In 2011, CNN's Fareed Zakaria revealed that he advised President Obama on foreign policy.
On his GPS program Sunday, Zakaria lambasted the current White House resident saying, "[T]he administration's handling of Syria over the last year has been a case study in how not to do foreign policy...the manner in which the Obama administration has first created and then mismanaged this crisis will cast a long shadow on America’s role in the world" (video follows with transcript and commentary):
FAREED ZAKARIA: Last March, President Obama spoke off-the- cuff about how Syria’s use of chemical weapons would be a game changer. It has turned out to be, except not quite in the sense that he meant. It's been an event that has confused and confounded the Obama administration. Whatever your views on the larger issues, it's hard not to conclude that the administration's handling of Syria over the last year has been a case study in how not to do foreign policy.
The President started out with an understanding that the Syrian conflict is a messy sectarian struggle that cannot be influenced easily by American military intervention. He was disciplined in resisting calls to jump into a cauldron. But from the start, he confused and undermined this policy with loose rhetoric, perhaps egged on by some of his advisers and critics to do something.
So he announced just over two years ago that President Bashar al-Assad of Syria had to go. Now a pundit can engage in grandiose rhetoric. The President of the United States should make declarations like that only if he has a strategy to actually achieve it. He did not.
In truth, Obama and many others miscalculated. They believed that Assad's regime was near the end, misreading both its strength and brutality, but also the level of support it has from several segments of Syrian society.
Then, just about a year ago, came the off-the-cuff remarks about a red line on chemical weapons, insufficiently thought through but now publicly stated and definitive. Since then, American foreign policy towards Syria has largely been concerned about ensuring that Obama’s threat does not seem empty.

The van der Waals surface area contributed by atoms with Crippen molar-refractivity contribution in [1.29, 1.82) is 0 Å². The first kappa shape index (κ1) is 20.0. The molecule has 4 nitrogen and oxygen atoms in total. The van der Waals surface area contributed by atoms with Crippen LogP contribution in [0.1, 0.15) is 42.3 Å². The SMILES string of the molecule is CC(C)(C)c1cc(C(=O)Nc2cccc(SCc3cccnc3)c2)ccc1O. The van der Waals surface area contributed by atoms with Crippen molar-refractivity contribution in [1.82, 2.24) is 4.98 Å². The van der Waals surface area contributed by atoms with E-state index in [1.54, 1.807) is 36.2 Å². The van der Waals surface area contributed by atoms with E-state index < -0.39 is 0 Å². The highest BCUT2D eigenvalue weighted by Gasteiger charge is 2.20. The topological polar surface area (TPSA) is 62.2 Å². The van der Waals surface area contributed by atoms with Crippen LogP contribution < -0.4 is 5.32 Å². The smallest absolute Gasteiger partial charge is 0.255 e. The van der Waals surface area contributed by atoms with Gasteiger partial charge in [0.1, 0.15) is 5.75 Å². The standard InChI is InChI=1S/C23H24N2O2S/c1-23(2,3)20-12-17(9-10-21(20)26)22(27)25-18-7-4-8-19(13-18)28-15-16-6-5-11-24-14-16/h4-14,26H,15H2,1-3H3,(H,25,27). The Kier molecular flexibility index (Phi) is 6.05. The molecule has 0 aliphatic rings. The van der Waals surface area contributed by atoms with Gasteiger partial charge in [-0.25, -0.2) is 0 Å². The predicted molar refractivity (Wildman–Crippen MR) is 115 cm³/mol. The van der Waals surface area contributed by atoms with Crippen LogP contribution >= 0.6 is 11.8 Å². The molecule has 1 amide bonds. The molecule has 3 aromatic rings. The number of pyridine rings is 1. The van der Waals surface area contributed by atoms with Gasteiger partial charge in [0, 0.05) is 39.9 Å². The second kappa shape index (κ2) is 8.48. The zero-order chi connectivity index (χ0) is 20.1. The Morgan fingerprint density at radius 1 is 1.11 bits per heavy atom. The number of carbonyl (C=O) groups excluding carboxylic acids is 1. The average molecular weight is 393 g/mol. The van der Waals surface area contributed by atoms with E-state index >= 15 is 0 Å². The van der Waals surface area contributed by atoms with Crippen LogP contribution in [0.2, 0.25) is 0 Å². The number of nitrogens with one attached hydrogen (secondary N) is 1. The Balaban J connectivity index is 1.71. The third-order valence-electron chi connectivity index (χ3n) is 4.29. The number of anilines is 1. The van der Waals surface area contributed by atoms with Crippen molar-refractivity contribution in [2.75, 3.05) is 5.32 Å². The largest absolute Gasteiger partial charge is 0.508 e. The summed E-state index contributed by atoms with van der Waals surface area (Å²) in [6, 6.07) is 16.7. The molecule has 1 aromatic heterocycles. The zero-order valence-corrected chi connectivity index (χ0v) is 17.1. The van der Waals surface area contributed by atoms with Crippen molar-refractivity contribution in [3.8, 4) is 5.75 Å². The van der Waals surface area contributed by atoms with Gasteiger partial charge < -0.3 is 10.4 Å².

After all, what American national interest is being followed? The administration says it is upholding international law. Except, as Fred Kaplan points out, the institutions that embody international law and consensus - the United Nations and other international organizations - do not support this action. The United States plus France and Turkey cannot be considered the embodiment of international law and global public opinion.
The nature of the strike we are told will be short and symbolic - a shot across the bow in the midst of a civil war in which both sides are in a high-stakes struggle for survival, does anyone think this will make any difference?
And then the strangest twist - an unplanned last-minute appeal to Congress, paving the way for further delay, weakening momentum, erasing what little surprise existed, and setting the stage for a potential defeat at home.
I don't think that this strike, should it eventually take place, will be as damaging as its critics fear. The Assad regime will likely hunker down, take it, and move on. It will make little difference one way or the other. But the manner in which the Obama administration has first created and then mismanaged this crisis will cast a long shadow on America’s role in the world. That's my view.
Let's be clear: Zakaria is no Walter Cronkite.
However, he's been a staunch supporter of this president from day one, and his criticism Sunday is significant.
It is therefore going to be very interesting to see if other CNN anchors and commentators will share his view on the air, or if he will be the President's lone critic on the self-proclaimed "most trusted name in news."